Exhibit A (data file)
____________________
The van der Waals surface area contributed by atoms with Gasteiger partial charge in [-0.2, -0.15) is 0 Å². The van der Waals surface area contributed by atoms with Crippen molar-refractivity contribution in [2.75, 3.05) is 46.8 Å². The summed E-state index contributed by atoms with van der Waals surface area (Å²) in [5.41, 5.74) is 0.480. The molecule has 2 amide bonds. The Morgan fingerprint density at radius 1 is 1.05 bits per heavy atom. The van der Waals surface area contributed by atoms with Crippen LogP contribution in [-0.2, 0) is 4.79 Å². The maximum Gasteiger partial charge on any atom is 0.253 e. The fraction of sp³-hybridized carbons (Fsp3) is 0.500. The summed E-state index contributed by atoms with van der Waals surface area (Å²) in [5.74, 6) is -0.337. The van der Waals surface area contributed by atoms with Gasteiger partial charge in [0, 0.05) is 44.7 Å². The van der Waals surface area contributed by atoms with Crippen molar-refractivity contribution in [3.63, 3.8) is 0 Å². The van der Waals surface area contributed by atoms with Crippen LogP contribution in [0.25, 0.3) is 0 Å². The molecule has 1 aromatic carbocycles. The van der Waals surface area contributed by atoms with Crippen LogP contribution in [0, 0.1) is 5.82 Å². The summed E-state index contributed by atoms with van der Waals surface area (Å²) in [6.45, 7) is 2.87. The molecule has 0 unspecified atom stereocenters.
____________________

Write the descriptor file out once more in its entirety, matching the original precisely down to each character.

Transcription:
The van der Waals surface area contributed by atoms with Gasteiger partial charge in [-0.2, -0.15) is 0 Å². The van der Waals surface area contributed by atoms with Crippen molar-refractivity contribution in [2.75, 3.05) is 46.8 Å². The summed E-state index contributed by atoms with van der Waals surface area (Å²) in [5.41, 5.74) is 0.480. The molecule has 2 amide bonds. The Morgan fingerprint density at radius 1 is 1.05 bits per heavy atom. The van der Waals surface area contributed by atoms with Crippen LogP contribution in [-0.2, 0) is 4.79 Å². The maximum Gasteiger partial charge on any atom is 0.253 e. The fraction of sp³-hybridized carbons (Fsp3) is 0.500. The summed E-state index contributed by atoms with van der Waals surface area (Å²) in [5.74, 6) is -0.337. The van der Waals surface area contributed by atoms with Gasteiger partial charge in [0, 0.05) is 44.7 Å². The van der Waals surface area contributed by atoms with Crippen molar-refractivity contribution in [3.63, 3.8) is 0 Å². The van der Waals surface area contributed by atoms with Crippen LogP contribution in [0.25, 0.3) is 0 Å². The molecule has 1 aromatic carbocycles. The van der Waals surface area contributed by atoms with Crippen LogP contribution in [0, 0.1) is 5.82 Å². The summed E-state index contributed by atoms with van der Waals surface area (Å²) in [6.45, 7) is 2.87. The molecule has 0 unspecified atom stereocenters.